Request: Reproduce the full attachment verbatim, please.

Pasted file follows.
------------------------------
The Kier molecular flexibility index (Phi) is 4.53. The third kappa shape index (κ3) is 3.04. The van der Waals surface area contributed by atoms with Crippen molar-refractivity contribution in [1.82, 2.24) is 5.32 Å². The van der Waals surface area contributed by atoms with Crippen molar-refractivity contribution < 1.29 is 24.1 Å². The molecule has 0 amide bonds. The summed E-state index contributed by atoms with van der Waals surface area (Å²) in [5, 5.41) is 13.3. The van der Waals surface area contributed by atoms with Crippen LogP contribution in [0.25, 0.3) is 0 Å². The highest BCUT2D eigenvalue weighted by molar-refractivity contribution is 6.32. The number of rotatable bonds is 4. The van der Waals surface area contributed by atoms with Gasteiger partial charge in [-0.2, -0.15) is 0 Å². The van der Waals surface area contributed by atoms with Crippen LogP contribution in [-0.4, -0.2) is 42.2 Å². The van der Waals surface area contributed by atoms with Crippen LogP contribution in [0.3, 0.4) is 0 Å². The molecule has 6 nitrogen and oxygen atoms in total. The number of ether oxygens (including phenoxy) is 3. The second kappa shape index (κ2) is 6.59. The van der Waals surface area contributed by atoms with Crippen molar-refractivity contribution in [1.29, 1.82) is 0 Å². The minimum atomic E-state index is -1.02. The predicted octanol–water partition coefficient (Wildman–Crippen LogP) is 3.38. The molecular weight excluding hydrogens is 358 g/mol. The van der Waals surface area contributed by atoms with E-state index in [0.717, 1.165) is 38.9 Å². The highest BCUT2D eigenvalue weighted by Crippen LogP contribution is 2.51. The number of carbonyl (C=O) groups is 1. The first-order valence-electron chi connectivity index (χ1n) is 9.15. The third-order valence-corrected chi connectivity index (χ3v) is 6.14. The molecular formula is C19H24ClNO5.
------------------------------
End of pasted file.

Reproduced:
The Kier molecular flexibility index (Phi) is 4.53. The third kappa shape index (κ3) is 3.04. The van der Waals surface area contributed by atoms with Crippen molar-refractivity contribution in [1.82, 2.24) is 5.32 Å². The van der Waals surface area contributed by atoms with Crippen molar-refractivity contribution < 1.29 is 24.1 Å². The molecule has 0 amide bonds. The summed E-state index contributed by atoms with van der Waals surface area (Å²) in [5, 5.41) is 13.3. The van der Waals surface area contributed by atoms with Crippen LogP contribution in [0.25, 0.3) is 0 Å². The highest BCUT2D eigenvalue weighted by molar-refractivity contribution is 6.32. The number of rotatable bonds is 4. The van der Waals surface area contributed by atoms with Gasteiger partial charge in [-0.2, -0.15) is 0 Å². The van der Waals surface area contributed by atoms with Crippen LogP contribution in [-0.4, -0.2) is 42.2 Å². The van der Waals surface area contributed by atoms with Crippen LogP contribution in [0.3, 0.4) is 0 Å². The molecule has 6 nitrogen and oxygen atoms in total. The number of ether oxygens (including phenoxy) is 3. The second kappa shape index (κ2) is 6.59. The van der Waals surface area contributed by atoms with Crippen molar-refractivity contribution in [1.29, 1.82) is 0 Å². The minimum atomic E-state index is -1.02. The predicted octanol–water partition coefficient (Wildman–Crippen LogP) is 3.38. The molecular weight excluding hydrogens is 358 g/mol. The van der Waals surface area contributed by atoms with E-state index in [0.717, 1.165) is 38.9 Å². The highest BCUT2D eigenvalue weighted by Crippen LogP contribution is 2.51. The number of carbonyl (C=O) groups is 1. The first-order valence-electron chi connectivity index (χ1n) is 9.15. The third-order valence-corrected chi connectivity index (χ3v) is 6.14. The molecular formula is C19H24ClNO5.